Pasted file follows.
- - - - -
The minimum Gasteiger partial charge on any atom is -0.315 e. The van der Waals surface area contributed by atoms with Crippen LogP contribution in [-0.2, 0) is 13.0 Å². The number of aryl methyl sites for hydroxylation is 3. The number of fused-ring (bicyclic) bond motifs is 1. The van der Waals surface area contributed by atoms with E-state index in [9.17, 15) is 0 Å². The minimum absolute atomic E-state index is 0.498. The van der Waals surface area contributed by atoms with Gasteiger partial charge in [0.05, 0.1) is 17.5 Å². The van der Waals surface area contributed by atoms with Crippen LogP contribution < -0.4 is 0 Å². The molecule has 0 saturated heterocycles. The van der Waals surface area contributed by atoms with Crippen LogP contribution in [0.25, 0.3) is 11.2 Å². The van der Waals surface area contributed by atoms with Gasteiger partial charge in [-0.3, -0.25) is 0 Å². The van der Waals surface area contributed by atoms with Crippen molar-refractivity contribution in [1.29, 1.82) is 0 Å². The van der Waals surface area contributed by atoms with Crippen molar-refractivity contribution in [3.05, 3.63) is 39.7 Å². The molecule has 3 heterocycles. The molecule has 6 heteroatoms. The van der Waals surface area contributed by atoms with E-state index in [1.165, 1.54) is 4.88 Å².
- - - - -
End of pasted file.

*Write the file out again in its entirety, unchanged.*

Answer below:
The minimum Gasteiger partial charge on any atom is -0.315 e. The van der Waals surface area contributed by atoms with Crippen LogP contribution in [-0.2, 0) is 13.0 Å². The number of aryl methyl sites for hydroxylation is 3. The number of fused-ring (bicyclic) bond motifs is 1. The van der Waals surface area contributed by atoms with E-state index in [9.17, 15) is 0 Å². The minimum absolute atomic E-state index is 0.498. The van der Waals surface area contributed by atoms with Gasteiger partial charge in [0.05, 0.1) is 17.5 Å². The van der Waals surface area contributed by atoms with Crippen LogP contribution < -0.4 is 0 Å². The molecule has 0 saturated heterocycles. The van der Waals surface area contributed by atoms with Crippen LogP contribution in [0.25, 0.3) is 11.2 Å². The van der Waals surface area contributed by atoms with Gasteiger partial charge in [-0.3, -0.25) is 0 Å². The van der Waals surface area contributed by atoms with Crippen molar-refractivity contribution in [1.29, 1.82) is 0 Å². The van der Waals surface area contributed by atoms with Crippen molar-refractivity contribution in [3.05, 3.63) is 39.7 Å². The molecule has 3 heterocycles. The molecule has 6 heteroatoms. The van der Waals surface area contributed by atoms with E-state index in [1.165, 1.54) is 4.88 Å².